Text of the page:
A brilliantly entertaining group stage created 116 goals and a plethora of narratives this already feels like a tournament with is own distinctive character
And breathe. After 48 matches, 116 objectives and a thrillingly differed swag-bag of drama, big-name angst and rolling VAR-palaver, Russia 2018 has now reached its midpoint.
These things invariably alter from week to week, the tone and texture of a tournament defined by a few key games. But as the World Cup takes a breath, hitches its shorts up and contemplates a final punt through the laces at the knockout stage, it already feels like a tournament with its own distinctive character.
Yes, it's that time already. Welcome to That Was The Russia 2018 Group Stage that was.
Whatever your view on the ultimate quality of the football, it has been a brilliantly entertaining World Cup so far, with few of the mind-numbingly dull games that is sometimes dogged the group stage.
From the high-ceilinged quality of Portugal and Spain battering away at each other like a pair of hall-of-fame Mexican middleweights; to the novel spectacle of simulcast video referee shenanigans; to the emphasis so far on team play over star power: Russia 2018 has detected its own shapes, mushroomed into some unexpected areas and confirmed some well-honed truths.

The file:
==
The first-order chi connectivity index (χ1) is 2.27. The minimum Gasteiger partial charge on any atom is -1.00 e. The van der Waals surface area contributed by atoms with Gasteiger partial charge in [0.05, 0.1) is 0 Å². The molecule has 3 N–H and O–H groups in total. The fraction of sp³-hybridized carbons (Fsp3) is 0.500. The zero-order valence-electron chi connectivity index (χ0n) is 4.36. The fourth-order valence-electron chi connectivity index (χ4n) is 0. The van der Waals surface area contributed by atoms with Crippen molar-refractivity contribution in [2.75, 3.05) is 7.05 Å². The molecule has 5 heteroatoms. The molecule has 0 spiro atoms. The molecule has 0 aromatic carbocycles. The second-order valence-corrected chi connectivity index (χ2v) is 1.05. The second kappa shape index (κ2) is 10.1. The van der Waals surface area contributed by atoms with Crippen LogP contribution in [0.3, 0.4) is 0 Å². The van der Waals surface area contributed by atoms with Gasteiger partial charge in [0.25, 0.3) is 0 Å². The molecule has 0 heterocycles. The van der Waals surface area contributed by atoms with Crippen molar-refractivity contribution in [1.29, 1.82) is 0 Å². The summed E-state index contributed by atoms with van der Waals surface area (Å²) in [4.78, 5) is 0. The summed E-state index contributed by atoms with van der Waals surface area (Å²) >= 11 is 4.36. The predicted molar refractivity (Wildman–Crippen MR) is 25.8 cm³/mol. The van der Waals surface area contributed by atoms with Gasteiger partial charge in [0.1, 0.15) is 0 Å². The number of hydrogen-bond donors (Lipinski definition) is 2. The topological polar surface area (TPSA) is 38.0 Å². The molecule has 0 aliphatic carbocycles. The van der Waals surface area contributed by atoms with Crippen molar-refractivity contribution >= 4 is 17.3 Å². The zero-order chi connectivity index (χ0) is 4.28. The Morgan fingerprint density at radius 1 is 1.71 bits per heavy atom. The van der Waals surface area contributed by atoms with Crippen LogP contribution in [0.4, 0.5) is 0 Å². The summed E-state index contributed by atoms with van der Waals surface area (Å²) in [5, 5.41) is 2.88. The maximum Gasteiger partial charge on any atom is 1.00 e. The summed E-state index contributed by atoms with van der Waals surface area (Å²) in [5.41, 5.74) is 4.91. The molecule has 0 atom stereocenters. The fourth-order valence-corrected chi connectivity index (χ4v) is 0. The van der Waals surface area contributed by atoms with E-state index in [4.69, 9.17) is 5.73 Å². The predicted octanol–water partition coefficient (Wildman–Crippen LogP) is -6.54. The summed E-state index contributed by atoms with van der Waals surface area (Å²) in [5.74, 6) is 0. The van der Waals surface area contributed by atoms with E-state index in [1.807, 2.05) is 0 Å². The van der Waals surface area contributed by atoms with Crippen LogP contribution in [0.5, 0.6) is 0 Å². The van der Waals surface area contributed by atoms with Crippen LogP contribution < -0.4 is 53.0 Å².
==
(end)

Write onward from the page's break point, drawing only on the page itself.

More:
Some of the big notes were nailed at the start. The host nation play around well and remains fully engaged. The opening game at the Luzhniki Stadium was a brilliantly staged piece of theatre, complete with an enjoyably opaque address from Vladimir Putin, iconic alpha-dog shootings of Gianni Infantino lurking like an overattentive blini-waiter between Putin and Crown Prince Mohammed bin Salman, and a 5-0 defeat of a wretched Saudi Arabia.
The grounds have all been ready and fit for purpose. Russia's volunteers have been friendly and accommodating. And around the edges the social spirit of the country has come to the fore. Rather than battering visit fans about the head with knuckledusters, the Russian people have been excellent hosts on the whole, often to a fault. There are plenty of narratives of unsolicited rescues from the wrong side of town, drinks bought in bars and lost property returned.
Undoubtedly Russia has prepared a face to meet the faces, its cities carefully scrubbed and posed, as is usually the instance. But the top line, solely unsurprisingly, is that this is just another country like all the other countries, built to a larger scale but with the usual variety of all human rights. The basic spectacle of Senegalese, Moroccans, Peruvians and South Koreans twirling their flags around Red Square felt like an apprehending transformative moment in itself.